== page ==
Rita Rudner

Tuesday, November 4, 2008

OH YEAH...That's why I left the Army!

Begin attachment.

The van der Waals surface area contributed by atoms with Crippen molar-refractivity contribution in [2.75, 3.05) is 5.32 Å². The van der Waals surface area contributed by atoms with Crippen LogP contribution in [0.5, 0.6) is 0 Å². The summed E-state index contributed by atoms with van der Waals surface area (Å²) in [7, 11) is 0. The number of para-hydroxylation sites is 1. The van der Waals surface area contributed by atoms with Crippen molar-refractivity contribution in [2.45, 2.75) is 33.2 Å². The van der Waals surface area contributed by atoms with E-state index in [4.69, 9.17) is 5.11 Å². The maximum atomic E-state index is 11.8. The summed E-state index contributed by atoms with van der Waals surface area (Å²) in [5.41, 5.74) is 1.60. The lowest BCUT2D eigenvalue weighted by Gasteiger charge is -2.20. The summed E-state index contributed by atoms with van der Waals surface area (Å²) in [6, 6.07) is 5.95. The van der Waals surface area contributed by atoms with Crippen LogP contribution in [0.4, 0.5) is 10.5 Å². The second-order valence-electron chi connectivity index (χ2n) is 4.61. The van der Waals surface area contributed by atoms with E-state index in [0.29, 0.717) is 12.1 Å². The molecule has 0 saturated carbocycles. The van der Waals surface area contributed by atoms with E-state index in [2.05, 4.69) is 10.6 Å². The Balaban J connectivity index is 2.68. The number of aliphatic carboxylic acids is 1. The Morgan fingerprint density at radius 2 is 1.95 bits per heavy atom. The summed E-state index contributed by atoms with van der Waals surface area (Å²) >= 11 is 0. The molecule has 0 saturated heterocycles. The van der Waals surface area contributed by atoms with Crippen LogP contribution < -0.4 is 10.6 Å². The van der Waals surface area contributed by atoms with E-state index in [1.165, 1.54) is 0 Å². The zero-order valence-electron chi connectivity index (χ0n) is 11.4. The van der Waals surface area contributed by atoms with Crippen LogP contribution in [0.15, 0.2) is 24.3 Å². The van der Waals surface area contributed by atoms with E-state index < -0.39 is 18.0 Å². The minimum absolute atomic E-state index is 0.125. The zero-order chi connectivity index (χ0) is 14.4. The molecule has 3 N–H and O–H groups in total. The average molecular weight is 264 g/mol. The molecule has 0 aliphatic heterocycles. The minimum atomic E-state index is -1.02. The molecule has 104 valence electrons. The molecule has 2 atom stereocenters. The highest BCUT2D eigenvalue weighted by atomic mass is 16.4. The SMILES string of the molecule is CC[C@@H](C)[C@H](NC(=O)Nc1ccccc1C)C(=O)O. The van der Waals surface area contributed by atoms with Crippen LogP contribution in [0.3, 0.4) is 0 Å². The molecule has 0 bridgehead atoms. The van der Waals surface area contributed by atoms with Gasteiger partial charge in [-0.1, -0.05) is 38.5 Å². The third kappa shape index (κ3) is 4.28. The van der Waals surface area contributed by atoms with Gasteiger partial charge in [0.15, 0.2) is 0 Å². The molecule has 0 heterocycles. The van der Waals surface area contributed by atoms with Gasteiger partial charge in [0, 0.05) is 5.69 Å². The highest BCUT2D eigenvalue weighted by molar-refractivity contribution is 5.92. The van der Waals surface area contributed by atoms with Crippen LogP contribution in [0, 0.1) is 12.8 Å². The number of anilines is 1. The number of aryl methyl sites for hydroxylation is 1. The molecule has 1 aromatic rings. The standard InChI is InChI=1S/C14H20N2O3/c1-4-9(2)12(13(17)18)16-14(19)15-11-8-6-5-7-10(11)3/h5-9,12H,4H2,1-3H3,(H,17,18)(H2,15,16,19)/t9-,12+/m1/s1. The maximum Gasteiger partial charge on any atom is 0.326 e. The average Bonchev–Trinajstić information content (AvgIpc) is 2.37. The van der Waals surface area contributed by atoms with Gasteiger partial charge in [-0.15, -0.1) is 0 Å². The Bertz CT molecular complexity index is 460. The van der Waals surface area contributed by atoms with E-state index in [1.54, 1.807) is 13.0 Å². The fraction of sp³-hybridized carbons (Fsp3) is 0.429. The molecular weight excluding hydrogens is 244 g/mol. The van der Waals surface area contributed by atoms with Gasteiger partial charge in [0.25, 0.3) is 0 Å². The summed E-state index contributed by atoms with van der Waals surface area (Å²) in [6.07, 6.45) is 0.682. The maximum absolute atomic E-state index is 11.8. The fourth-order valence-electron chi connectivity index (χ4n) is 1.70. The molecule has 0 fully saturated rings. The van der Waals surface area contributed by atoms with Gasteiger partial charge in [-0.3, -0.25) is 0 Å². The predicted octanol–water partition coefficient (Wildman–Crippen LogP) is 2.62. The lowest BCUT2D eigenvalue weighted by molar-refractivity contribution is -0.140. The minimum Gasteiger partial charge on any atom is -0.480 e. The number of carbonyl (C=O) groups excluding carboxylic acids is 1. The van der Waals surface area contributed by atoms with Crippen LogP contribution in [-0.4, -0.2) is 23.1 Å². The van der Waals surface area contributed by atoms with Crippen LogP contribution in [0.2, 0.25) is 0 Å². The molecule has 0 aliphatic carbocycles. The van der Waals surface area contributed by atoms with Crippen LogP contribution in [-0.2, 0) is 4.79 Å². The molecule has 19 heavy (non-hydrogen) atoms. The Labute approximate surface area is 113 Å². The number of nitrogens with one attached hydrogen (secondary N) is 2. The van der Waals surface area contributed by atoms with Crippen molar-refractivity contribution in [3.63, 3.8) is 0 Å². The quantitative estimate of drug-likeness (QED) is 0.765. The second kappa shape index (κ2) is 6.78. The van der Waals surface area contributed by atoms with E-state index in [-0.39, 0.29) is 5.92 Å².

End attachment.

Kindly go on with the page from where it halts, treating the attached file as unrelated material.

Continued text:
So today has been pretty aggravating! Everything was going well until about 5pm. Let me back up and start at the beginning. We(SPC Bramble and I) are now volunteering back at the schoolhouse. That is so we can avoid as much of the regular Army stuff as possible. We sit in radio studios and digitize (put into the computer) music. That way the students can do an all digital radio music show without having to use actual Cd's. Anyway, that really consists of us listening to the music while it is digitizing (we have to get the audio levels perfect). We really are left alone, and we can take a break whenever we want. That is from 8am - 4pm. Then... we have to go to a formation, to get the info we need for the next day. THAT is where the day started to go downhill. I had to check in with the personnel office, and found out that we still have no idea when our orders will come to go on to Fort Benning, GA. Second, I had to go see the Platoon Sergeant and ask about taking a 4-day pass this weekend so I can go spend a few more days with my family before I'm deployed to Iraq. It should be a no-brainer for me to get it approved because number one, we already graduated so we are just hanging out till we leave. Number two, it is a holiday weekend and thus a 3-day weekend anyway. So it shouldn't be that hard to get them to say yes, right? Wrong! Earlier in the day the Platoon Sergeant asked me to mapquest the distance from here to home as part of the needed paperwork. When I brought him the distance, he said that it was over 300 miles and that the pass is denied because it is too far. (If it is over 300 miles you have to take leave) So I said, "Well, then can I take leave to go home for the 4-day?" He then asked how much leave I have saved up (in the Army leave is accrued at 2.5 days of leave per month of service). I told him I had 2.5, since I'd only been back in the service for a month. So, I asked if I could use 1.5 days of advanced leave as well. To which he replied that is up to the commander because since I am deploying I might not be around long enough to earn back the advanced leave (he said this while drawing his finger across his throat, indicating I could die before I "earn" 1.5 days of leave!). So, needless to say I am pretty pissed off about that. So, in order to see my family I am re-doing all the pass paperwork with an address for a hotel in Hershey, PA. They evidently don't really care where I go or what I do, as long as the distance matches up on their paperwork. So, the end result should be the same (I'll go home), but as is the way of the Army, I need to jump through pointless hoops to get there.